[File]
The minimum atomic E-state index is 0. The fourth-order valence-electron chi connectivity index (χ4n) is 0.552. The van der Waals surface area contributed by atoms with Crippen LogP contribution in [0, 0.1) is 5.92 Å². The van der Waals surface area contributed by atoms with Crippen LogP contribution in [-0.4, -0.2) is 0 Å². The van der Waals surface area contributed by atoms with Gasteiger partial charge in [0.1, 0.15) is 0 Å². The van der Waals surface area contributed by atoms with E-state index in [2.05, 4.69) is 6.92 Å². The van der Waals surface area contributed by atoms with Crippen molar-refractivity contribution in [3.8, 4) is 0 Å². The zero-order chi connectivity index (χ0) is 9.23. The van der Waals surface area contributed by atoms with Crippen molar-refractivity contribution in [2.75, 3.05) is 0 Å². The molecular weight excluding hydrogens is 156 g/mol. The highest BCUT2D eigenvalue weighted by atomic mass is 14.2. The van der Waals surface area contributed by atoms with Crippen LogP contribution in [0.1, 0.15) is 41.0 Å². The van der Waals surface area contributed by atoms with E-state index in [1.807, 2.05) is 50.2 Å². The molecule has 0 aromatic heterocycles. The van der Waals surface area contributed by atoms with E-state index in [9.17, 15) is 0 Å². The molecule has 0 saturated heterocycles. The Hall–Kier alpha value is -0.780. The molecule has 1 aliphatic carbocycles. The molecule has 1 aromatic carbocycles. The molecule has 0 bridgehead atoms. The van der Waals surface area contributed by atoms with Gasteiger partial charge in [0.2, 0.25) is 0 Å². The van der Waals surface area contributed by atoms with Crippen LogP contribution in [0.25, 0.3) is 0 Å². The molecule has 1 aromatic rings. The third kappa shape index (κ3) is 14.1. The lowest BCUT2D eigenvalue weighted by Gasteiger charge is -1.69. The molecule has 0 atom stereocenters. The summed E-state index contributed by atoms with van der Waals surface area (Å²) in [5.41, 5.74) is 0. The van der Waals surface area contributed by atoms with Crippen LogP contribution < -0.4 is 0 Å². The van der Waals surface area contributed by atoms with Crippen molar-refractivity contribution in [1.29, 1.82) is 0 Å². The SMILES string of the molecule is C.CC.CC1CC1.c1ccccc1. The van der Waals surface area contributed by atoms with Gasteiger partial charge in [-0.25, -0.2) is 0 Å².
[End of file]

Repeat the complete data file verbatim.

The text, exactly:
The minimum atomic E-state index is 0. The fourth-order valence-electron chi connectivity index (χ4n) is 0.552. The van der Waals surface area contributed by atoms with Crippen LogP contribution in [0, 0.1) is 5.92 Å². The van der Waals surface area contributed by atoms with Crippen LogP contribution in [-0.4, -0.2) is 0 Å². The van der Waals surface area contributed by atoms with Gasteiger partial charge in [0.1, 0.15) is 0 Å². The van der Waals surface area contributed by atoms with E-state index in [2.05, 4.69) is 6.92 Å². The van der Waals surface area contributed by atoms with Crippen molar-refractivity contribution in [3.8, 4) is 0 Å². The zero-order chi connectivity index (χ0) is 9.23. The van der Waals surface area contributed by atoms with Crippen molar-refractivity contribution in [2.75, 3.05) is 0 Å². The molecular weight excluding hydrogens is 156 g/mol. The highest BCUT2D eigenvalue weighted by atomic mass is 14.2. The van der Waals surface area contributed by atoms with Crippen LogP contribution in [0.1, 0.15) is 41.0 Å². The van der Waals surface area contributed by atoms with E-state index in [1.807, 2.05) is 50.2 Å². The molecule has 0 aromatic heterocycles. The van der Waals surface area contributed by atoms with E-state index in [9.17, 15) is 0 Å². The molecule has 0 saturated heterocycles. The Hall–Kier alpha value is -0.780. The molecule has 1 aliphatic carbocycles. The molecule has 1 aromatic carbocycles. The molecule has 0 bridgehead atoms. The van der Waals surface area contributed by atoms with Gasteiger partial charge in [0.2, 0.25) is 0 Å². The van der Waals surface area contributed by atoms with Crippen LogP contribution in [0.25, 0.3) is 0 Å². The molecule has 1 aromatic rings. The third kappa shape index (κ3) is 14.1. The lowest BCUT2D eigenvalue weighted by Gasteiger charge is -1.69. The molecule has 0 atom stereocenters. The summed E-state index contributed by atoms with van der Waals surface area (Å²) in [5.41, 5.74) is 0. The van der Waals surface area contributed by atoms with Crippen LogP contribution < -0.4 is 0 Å². The van der Waals surface area contributed by atoms with Crippen molar-refractivity contribution in [1.29, 1.82) is 0 Å². The SMILES string of the molecule is C.CC.CC1CC1.c1ccccc1. The van der Waals surface area contributed by atoms with Gasteiger partial charge in [-0.25, -0.2) is 0 Å².